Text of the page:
The Faces of 90.5 WESA
Thu August 1, 2013
Solving Problems for Pennsylvania's Problem-Solving Courts
The Pennsylvania Judiciary has launched a new statewide computer system that will record performance data in problem-solving courts.
The “Problem-Solving Adult and Juvenile Courts Information System,” or PAJCIS, will allow the commonwealth’s 95 problem-solving courts, which cover topics such as drugs, DUI, veterans and mental health, better manage and review program costs and efficiency.
Instead of jail time, those eligible to go through a problem-solving court will get their record expunged once certain goals, like community service time, are met. For example, a drug offender who goes through a problem-solving court would get treatment instead of incarceration, while completing their assigned goals under court supervision.
Art Heinz, spokesman for the Administrative Office of Pennsylvania Courts, said the PAJCIS will help the state court system better manage problem-solving court programs.
“We’ll be able to calculate fines, costs, restitution costs collected, and also to provide an evaluation of the community service hours that have been delivered and provide a dollar amount as to the value of that service that’s been delivered,” Heinz said.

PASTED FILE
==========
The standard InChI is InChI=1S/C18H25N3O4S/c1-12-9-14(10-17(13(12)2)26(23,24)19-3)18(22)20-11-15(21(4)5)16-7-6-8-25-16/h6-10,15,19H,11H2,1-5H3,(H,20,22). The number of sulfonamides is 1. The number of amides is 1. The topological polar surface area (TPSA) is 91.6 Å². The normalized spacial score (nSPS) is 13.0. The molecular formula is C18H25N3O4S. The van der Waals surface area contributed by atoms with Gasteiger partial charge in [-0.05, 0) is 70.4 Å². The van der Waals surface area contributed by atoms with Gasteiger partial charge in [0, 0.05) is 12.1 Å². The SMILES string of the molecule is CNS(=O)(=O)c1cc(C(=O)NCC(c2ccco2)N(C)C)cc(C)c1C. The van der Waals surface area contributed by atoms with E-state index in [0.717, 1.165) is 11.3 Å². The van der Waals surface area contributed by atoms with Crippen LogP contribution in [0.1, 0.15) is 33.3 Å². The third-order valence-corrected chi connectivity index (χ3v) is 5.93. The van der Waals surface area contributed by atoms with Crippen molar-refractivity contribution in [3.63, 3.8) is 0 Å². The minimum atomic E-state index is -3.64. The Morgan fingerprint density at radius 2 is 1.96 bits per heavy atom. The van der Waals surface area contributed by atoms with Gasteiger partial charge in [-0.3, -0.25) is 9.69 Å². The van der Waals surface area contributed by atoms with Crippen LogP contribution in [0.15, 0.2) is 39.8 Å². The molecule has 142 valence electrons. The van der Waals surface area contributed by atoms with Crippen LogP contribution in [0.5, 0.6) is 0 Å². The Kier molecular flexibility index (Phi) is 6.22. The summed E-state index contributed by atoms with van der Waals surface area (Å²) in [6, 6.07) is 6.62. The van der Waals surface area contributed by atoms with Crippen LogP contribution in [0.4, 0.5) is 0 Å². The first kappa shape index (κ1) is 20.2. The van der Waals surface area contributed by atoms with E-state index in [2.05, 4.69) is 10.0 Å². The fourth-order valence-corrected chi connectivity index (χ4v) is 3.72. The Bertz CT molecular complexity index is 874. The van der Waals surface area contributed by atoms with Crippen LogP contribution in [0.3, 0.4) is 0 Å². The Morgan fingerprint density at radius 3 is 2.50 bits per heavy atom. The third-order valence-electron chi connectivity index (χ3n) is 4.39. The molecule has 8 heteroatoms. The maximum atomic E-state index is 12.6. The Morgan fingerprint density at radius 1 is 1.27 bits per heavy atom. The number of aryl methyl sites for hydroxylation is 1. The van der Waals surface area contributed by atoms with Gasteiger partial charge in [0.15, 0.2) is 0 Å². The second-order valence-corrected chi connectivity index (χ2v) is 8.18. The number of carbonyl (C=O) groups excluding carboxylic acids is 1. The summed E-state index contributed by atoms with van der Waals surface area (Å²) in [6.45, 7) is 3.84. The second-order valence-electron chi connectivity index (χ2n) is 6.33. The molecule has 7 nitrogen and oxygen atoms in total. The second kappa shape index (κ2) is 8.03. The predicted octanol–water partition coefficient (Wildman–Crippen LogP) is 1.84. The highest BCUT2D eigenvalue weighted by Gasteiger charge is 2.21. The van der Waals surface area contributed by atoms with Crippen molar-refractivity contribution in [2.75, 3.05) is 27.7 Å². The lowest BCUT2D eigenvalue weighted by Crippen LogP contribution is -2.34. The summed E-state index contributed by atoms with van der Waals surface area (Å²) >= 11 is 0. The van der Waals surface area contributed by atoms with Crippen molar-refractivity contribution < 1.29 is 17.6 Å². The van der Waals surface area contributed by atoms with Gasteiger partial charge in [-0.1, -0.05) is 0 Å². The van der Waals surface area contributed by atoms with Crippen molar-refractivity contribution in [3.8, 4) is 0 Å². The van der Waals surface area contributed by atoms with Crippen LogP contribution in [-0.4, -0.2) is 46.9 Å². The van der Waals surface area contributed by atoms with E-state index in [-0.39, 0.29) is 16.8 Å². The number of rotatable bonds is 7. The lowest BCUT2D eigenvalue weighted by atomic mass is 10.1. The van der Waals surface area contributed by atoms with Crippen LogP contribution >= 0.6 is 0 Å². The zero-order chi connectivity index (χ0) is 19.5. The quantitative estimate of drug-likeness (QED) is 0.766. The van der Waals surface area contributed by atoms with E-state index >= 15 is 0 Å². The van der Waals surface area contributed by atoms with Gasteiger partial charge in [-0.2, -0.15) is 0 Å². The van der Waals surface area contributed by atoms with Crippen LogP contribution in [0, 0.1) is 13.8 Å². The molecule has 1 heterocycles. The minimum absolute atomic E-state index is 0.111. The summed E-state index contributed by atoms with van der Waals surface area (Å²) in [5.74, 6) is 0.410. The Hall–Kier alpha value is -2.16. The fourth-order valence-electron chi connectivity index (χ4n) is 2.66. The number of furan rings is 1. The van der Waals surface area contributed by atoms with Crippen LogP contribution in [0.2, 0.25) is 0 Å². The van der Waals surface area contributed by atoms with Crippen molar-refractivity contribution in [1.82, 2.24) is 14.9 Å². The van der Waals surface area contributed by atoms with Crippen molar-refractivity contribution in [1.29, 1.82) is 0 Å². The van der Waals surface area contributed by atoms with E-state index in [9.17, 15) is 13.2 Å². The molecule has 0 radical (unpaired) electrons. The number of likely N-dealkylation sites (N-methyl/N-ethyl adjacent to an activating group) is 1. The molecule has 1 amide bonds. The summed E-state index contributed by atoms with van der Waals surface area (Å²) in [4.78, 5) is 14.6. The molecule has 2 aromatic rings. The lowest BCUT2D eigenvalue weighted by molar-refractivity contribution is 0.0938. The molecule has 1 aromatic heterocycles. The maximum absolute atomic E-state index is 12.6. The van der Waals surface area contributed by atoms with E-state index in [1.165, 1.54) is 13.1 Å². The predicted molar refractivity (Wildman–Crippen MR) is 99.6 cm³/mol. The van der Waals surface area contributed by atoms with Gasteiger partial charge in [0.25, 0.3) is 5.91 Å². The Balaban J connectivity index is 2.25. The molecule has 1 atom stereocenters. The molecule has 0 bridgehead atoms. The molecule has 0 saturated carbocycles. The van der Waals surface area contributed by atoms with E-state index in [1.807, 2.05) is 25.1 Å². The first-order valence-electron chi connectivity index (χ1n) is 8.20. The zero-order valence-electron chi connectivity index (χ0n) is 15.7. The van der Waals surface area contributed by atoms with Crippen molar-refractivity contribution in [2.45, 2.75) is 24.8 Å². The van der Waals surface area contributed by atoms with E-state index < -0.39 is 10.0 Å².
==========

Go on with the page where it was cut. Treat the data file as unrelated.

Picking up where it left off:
He said problem-solving courts save taxpayers money by reducing jail time, make communities safer and curb repeat offenses. The PAJCIS can help the 67 Pennsylvania counties with problem-solving courts evaluate their programs’ impacts.
“The counties can make choices on how to tailor their programs regarding such things as how many people once they enter the program have improved their lives by obtaining high school equivalency diplomas, by how many defendants have gained employment, and are now current on child support matters and so forth,” Heinz said.
Heinz added the commonwealth has not collected that kind of information in “an organized fashion.” Counties have been inputting their data into PAJCIS since July 1.